Now, many of us (including me) are really troubled by some geometric inequalities which seem more difficult than many algebraic inequalities. But actually, as we shall see later, many of them are even weaker than AM-GM inequality. Now, many questions arise when I say this, but I hope those will be clarified as you read further.
Now, I start with some well known trigonometrical identities.
Also, in a triangle ,
Now, here comes our main substitution
In a triangle, Let
So, we have .
Substituting these in our earlier identities, we get
These little ideas really do go a very long way in proving many geometric inequalities.
We begin with the Hadwiger-Finsler Inequality.
By the extended law of sines, we have
Now, putting these values in our inequality, we get
HERE COMES THE SUBSTITUTION!Performing our substitution, we get
which is trivial and follows from
Now we solve another geometric inequality by the same method, but we have to do some work before employing it. This inequality was proposed to me by Aravind Srinivas L.
Note that , where denotes area.
Therefore, we only have to prove,
Now, it is well known that area of a triangle maximizes (given that it is on a fixed base and circle and the third point lies on a particular arc i.e. major arc or minor arc) when the third point is the midpoint of the arc.
Thus, we can apply our substitution now. (if you don’t know how to go about the half angle sines then use the formula )
Employing our substitution, we get
Now, taking , this turns into
For positive reals with ,
which is an easy application of Cauchy-Schwarz Inequality.
due to Cauchy-Schwarz and Nesbitt’s inequality.
(Alternately you may try doing it by Jensen’s too!)
So…we are done
Now we do another problem. More harder. But easy with this method.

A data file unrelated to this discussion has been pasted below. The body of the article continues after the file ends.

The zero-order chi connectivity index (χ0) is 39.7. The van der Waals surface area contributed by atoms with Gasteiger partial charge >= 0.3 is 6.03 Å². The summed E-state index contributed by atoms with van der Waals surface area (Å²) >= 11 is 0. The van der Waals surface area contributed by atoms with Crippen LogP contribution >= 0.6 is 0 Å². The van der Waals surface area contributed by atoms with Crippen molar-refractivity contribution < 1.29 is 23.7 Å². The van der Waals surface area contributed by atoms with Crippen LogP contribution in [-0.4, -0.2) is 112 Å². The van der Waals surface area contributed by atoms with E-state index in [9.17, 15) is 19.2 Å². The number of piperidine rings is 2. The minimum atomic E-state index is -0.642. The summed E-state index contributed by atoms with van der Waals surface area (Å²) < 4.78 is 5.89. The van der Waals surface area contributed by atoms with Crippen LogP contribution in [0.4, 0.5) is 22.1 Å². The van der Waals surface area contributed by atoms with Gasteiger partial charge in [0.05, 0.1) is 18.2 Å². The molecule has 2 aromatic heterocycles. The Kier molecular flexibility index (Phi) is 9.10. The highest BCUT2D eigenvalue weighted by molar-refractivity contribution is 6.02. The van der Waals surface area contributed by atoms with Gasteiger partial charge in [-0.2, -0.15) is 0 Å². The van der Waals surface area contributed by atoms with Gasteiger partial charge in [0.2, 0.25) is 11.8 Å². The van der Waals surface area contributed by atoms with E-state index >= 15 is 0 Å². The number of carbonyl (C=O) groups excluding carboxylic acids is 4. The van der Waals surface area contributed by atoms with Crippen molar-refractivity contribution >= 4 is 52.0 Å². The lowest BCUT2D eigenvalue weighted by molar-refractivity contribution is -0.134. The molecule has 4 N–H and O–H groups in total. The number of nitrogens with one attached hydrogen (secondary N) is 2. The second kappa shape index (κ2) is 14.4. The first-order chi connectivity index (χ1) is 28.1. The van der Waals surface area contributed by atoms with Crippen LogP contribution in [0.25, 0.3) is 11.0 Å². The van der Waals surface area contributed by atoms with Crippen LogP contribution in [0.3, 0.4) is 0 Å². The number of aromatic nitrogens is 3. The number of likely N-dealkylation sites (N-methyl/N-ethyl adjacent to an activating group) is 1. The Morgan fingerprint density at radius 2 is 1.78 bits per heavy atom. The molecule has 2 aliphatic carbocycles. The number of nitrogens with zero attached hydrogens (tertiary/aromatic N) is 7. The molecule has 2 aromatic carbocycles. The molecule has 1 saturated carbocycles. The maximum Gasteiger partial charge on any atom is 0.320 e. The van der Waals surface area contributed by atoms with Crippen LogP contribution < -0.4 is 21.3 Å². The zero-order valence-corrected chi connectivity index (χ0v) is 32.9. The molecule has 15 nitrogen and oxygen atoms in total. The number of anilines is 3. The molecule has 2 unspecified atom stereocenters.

(where is the circumradius, is the inradius)
Now, rearranging and dividing throughout by we get,
Since it is well known that , now we can apply our substitution !
Now, and so on to get
Since we also know how to substitute for , so our inequality becomes,
Note that we’ve used the identity: . Now we also use
Which holds by Newton’s Inequality. .
We are done!
The last question I’m gonna do is not an inequality but an identity. This shows that we can prove trigonometrical identities also with it.
is acute and denote its altitudes. denote the radii of its circumcircle, incircle and incircle of its orthic triangle (whose vertices are the feet of its altitudes). Prove the relation:
where are the feet of altitudes.
Now, using , we get
Now, using the well known formulas, , , , and , our equation reduces to
Therefore , and
Plugging these into the equation, bringing it to a common denominator, it reduces to
After some (not SO tedious) expansion(Actually, I had written it, but it wasn’t coming out fully when I previewed it )…..as many terms cancel out…we get,
Which is true.
So, we are done!
So….we can see how this opens up various new possibilities….
One can simply pick up a strong geometric inequality in which this inequality can be employed….and then make this substitution to turn it into an algebraic inequality….
Ok, So, here are some exercises to make you further in touch with this useful method.
Prove that in triangle
In triangle , let be the points where the incircle touches the sides. Let be the inradius, circumradius, semiperimeter, respectively, of the triangle. Prove that
and determine when equality occurs.
(MOP 1998) Let be an acute triangle with circumcentre , orthocentre and circumradius . Show that for any point on the segment ,